China’s After-School Tutoring Companies Must Register as Nonprofits by Year-End
What’s new: China’s Ministry of Education has set a year-end deadline for after-school institutions that teach school curriculum subjects to register as nonprofit entities, according to a sweeping new national regulation targeting the industry.
The announcement published on Tuesday confirms a Caixin report last month that Beijing’s municipal education commission had told executives of leading tutoring companies to revamp their business models and become nonprofits by the end of this year. Sources told Caixin that these companies were told they could shift to senior high school tutoring, vocational training, lifelong education and other areas.
Such institutions may not enroll new students or collect tuition fees until their registration as nonprofit entities has been completed, according to the notice released (link in Chinese) by the Ministry of Education, Ministry of Civil Affairs and State Administration for Market Regulation.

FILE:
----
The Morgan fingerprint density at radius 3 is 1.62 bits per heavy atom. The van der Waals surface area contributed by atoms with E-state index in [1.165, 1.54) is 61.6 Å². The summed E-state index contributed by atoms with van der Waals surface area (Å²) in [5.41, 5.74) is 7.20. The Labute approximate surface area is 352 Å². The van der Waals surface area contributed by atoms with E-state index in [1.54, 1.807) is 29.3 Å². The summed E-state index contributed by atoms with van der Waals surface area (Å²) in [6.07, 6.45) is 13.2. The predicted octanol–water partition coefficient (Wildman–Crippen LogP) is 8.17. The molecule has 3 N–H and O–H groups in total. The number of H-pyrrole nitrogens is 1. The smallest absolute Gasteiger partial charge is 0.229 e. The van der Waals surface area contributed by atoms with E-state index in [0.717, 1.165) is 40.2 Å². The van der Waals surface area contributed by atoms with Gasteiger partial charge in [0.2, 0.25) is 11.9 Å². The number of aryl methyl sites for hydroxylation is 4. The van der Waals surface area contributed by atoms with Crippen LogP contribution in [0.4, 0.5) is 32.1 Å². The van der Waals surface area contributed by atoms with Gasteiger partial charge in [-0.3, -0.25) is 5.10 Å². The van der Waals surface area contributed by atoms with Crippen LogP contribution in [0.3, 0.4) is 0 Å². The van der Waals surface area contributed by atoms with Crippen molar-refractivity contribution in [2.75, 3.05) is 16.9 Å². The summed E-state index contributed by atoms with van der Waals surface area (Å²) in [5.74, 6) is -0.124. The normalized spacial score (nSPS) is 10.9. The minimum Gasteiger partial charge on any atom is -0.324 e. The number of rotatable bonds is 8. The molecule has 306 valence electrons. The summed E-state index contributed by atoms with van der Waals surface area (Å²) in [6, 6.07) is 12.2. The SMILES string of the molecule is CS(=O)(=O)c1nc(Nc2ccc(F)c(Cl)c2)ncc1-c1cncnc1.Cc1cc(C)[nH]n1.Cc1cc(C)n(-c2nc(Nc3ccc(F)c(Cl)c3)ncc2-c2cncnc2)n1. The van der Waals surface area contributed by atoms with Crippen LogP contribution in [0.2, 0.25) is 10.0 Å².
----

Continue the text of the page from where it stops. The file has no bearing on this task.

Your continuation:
The background: China launched a sweeping overhaul of its private education sector in July, aiming to reduce the burdens of homework and after-school tutoring on students, as well as financial pressures on parents.
The notice restricts curriculum-based tutoring institutions from raising capital through IPOs, and publicly traded companies will not be allowed to invest in these institutions through stock market financing or by acquiring their assets by issuing shares or paying cash. Foreign capital will also be barred from participation in such institutions.
The move led to sharp drops in the share prices of major education companies including New Oriental Education & Technology Group Inc. and TAL Education Group.
Quick Takes are condensed versions of China-related stories for fast news you can use.
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